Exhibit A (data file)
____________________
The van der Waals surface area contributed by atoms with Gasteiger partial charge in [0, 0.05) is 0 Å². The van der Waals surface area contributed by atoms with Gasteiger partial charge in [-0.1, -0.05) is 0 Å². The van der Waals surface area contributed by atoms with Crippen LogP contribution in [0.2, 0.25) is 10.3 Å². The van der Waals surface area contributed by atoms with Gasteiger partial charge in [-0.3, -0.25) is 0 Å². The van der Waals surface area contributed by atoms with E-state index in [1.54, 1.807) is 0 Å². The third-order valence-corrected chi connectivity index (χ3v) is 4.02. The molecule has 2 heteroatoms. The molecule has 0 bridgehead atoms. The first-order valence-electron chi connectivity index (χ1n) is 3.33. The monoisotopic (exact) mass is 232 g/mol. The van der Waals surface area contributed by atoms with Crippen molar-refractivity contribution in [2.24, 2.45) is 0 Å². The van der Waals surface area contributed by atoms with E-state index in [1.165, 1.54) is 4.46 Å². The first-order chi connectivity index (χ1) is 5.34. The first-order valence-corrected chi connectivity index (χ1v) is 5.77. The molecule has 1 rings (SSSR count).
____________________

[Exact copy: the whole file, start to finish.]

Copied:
The van der Waals surface area contributed by atoms with Gasteiger partial charge in [0, 0.05) is 0 Å². The van der Waals surface area contributed by atoms with Gasteiger partial charge in [-0.1, -0.05) is 0 Å². The van der Waals surface area contributed by atoms with Crippen LogP contribution in [0.2, 0.25) is 10.3 Å². The van der Waals surface area contributed by atoms with Gasteiger partial charge in [-0.3, -0.25) is 0 Å². The van der Waals surface area contributed by atoms with E-state index in [1.54, 1.807) is 0 Å². The third-order valence-corrected chi connectivity index (χ3v) is 4.02. The molecule has 2 heteroatoms. The molecule has 0 bridgehead atoms. The first-order valence-electron chi connectivity index (χ1n) is 3.33. The monoisotopic (exact) mass is 232 g/mol. The van der Waals surface area contributed by atoms with Crippen molar-refractivity contribution in [2.24, 2.45) is 0 Å². The van der Waals surface area contributed by atoms with E-state index in [1.165, 1.54) is 4.46 Å². The first-order chi connectivity index (χ1) is 5.34. The first-order valence-corrected chi connectivity index (χ1v) is 5.77. The molecule has 1 rings (SSSR count).